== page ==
Scots pine as a model plant for studying the mechanisms of conifers adaptation to heavy metal action: 2. Functioning of antioxidant enzymes in pine seedlings under chronic zinc action

Scots pine as a model plant for studying the mechanisms of conifers adaptation to heavy metal... Functioning of antioxidant enzymes (superoxide dismutase (SOD), catalase (CAT), ascorbate peroxidase (APO), and guaiacol peroxidases (GPO)) and low-molecular organic ROS scavengers (proline and phenolic compounds) in various organs (roots, cotyledons, stem, and needle) of 6-week-old seedlings of pine (Pinus sylvestris L.) developing in the chronic presence of ZnSO4 (50, 100, and 150 μM). Pine seedlings were grown in water culture in the climate-controlled chamber at an irradiance of 37.6 W/m2 with a 16-h photoperiod, an air temperature of 23 ± 1/15 ± 1°C (day/night), and a relative humidity of 55/70% (day/night). Endogenous Zn content was a key factor determining SOD activity decomposing superoxide into H2O2 and O2. Hydrogen peroxide produced is efficiently destroyed by CAT and also by APO and GPO. At the same time, the content of proline increased (especially at 150 μM ZnSO4), but the content of phenolic compounds remained unchanged. All these processes help to maintain stable intracellular levels of O 2 ⊙− and H2O2 at elevated zinc concentrations and to prevent generation of hydroxyl radical and development of oxidative stress. http://www.deepdyve.com/assets/images/DeepDyve-Logo-lg.png Russian Journal of Plant Physiology Springer Journals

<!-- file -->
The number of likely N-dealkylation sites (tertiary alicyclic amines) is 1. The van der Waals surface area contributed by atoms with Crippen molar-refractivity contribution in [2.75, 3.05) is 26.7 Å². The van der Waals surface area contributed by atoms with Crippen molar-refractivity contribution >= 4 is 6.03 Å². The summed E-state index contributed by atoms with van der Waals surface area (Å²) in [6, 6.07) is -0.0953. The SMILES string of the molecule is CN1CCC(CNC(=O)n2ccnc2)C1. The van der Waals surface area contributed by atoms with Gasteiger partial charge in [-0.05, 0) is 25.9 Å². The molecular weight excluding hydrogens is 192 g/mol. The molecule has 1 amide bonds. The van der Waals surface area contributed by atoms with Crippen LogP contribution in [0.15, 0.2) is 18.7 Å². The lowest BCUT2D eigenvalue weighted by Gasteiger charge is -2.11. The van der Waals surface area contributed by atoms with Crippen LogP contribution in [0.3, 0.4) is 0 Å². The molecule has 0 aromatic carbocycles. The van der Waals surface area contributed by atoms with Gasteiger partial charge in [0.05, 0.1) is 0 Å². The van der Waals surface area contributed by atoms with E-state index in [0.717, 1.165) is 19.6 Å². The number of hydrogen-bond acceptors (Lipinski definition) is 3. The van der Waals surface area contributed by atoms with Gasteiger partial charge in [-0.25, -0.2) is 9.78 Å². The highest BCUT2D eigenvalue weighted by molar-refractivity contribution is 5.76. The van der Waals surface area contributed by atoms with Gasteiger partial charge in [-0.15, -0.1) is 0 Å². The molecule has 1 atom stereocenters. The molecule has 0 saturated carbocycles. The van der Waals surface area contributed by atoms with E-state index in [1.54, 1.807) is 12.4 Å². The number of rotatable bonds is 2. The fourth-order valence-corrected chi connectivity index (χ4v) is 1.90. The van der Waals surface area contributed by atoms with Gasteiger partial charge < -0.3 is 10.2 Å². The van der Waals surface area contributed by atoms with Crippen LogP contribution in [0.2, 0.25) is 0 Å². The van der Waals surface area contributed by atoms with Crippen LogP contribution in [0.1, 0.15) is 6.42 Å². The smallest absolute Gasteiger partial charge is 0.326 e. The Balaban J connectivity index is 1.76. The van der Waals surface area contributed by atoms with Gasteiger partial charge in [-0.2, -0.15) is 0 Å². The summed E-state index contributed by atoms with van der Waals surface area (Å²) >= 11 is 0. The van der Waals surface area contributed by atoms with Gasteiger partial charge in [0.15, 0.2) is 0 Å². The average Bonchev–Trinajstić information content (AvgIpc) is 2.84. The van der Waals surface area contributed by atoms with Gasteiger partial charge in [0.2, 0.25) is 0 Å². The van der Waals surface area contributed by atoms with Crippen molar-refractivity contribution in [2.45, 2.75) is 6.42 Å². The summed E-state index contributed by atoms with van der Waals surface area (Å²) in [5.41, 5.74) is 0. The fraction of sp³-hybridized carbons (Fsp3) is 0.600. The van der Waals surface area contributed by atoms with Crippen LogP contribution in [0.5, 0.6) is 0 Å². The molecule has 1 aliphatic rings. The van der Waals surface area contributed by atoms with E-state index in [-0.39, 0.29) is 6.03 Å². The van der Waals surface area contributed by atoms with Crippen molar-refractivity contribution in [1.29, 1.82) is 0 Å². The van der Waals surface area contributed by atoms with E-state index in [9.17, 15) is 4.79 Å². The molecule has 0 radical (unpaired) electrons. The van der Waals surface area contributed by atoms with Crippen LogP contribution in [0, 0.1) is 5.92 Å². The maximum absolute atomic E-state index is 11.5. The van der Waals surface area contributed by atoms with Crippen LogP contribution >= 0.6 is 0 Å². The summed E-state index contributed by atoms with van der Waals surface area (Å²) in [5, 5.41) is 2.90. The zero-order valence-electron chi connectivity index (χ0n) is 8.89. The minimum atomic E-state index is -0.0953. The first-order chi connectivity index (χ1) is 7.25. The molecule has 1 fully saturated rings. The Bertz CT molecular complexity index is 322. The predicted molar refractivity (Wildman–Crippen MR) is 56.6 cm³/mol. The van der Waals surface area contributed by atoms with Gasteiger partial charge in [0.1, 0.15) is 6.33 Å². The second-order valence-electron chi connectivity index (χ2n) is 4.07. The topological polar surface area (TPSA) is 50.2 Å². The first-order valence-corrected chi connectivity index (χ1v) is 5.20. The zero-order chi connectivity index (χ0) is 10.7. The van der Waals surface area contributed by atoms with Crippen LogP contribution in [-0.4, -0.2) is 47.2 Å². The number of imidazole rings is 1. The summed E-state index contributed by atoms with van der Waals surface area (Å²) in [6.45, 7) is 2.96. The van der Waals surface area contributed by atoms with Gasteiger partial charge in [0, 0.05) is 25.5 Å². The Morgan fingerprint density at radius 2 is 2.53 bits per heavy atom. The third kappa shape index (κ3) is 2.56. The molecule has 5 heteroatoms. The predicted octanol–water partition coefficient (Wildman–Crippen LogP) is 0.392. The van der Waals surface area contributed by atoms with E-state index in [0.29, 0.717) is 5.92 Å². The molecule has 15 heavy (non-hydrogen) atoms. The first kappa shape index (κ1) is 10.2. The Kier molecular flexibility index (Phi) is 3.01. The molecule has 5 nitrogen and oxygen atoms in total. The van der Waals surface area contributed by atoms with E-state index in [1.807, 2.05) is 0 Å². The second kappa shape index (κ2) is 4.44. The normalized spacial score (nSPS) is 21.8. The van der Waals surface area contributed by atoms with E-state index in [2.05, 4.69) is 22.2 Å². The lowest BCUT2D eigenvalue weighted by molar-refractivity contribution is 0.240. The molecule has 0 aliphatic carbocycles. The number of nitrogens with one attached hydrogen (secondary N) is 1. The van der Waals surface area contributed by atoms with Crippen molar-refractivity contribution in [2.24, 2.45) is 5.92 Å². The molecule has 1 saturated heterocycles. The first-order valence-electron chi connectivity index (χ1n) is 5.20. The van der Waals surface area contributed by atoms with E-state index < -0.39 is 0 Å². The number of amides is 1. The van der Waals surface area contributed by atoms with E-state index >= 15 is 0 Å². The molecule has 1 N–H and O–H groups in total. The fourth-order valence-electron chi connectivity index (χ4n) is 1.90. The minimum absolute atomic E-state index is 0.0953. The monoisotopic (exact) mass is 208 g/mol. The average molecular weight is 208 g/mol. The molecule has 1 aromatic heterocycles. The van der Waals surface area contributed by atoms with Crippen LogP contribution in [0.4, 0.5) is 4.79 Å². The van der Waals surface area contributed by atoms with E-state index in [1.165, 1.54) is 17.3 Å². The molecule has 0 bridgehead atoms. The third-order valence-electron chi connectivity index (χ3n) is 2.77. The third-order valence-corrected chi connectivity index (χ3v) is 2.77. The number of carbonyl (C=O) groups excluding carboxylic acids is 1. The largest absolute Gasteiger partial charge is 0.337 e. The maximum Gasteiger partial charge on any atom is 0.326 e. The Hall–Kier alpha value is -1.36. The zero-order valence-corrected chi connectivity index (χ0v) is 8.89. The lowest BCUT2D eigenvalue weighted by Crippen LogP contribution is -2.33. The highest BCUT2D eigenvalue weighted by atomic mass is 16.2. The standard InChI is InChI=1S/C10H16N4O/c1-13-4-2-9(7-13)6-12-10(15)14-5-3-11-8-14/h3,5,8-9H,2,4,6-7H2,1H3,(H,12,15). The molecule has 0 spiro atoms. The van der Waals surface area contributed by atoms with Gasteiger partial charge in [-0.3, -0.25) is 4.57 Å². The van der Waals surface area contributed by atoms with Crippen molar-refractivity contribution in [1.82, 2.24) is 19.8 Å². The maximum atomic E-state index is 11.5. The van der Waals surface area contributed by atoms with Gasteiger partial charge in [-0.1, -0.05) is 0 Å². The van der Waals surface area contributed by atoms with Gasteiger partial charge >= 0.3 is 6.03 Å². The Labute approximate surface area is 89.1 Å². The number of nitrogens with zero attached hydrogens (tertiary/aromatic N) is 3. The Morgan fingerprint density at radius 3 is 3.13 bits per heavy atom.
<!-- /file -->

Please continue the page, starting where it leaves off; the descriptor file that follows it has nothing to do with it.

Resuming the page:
Scots pine as a model plant for studying the mechanisms of conifers adaptation to heavy metal action: 2. Functioning of antioxidant enzymes in pine seedlings under chronic zinc action

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Publisher
Springer Journals
Copyright
Copyright © 2012 by Pleiades Publishing, Ltd.
Subject
Life Sciences; Plant Sciences; Plant Physiology
ISSN
1021-4437
eISSN
1608-3407
D.O.I.
10.1134/S1021443712010098
Publisher site
See Article on Publisher Site

Abstract

Functioning of antioxidant enzymes (superoxide dismutase (SOD), catalase (CAT), ascorbate peroxidase (APO), and guaiacol peroxidases (GPO)) and low-molecular organic ROS scavengers (proline and phenolic compounds) in various organs (roots, cotyledons, stem, and needle) of 6-week-old seedlings of pine (Pinus sylvestris L.) developing in the chronic presence of ZnSO4 (50, 100, and 150 μM). Pine seedlings were grown in water culture in the climate-controlled chamber at an irradiance of 37.6 W/m2 with a 16-h photoperiod, an air temperature of 23 ± 1/15 ± 1°C (day/night), and a relative humidity of 55/70% (day/night). Endogenous Zn content was a key factor determining SOD activity decomposing superoxide into H2O2 and O2. Hydrogen peroxide produced is efficiently destroyed by CAT and also by APO and GPO. At the same time, the content of proline increased (especially at 150 μM ZnSO4), but the content of phenolic compounds remained unchanged. All these processes help to maintain stable intracellular levels of O 2 ⊙− and H2O2 at elevated zinc concentrations and to prevent generation of hydroxyl radical and development of oxidative stress.

Journal

Russian Journal of Plant PhysiologySpringer Journals

Published: Dec 23, 2011

References

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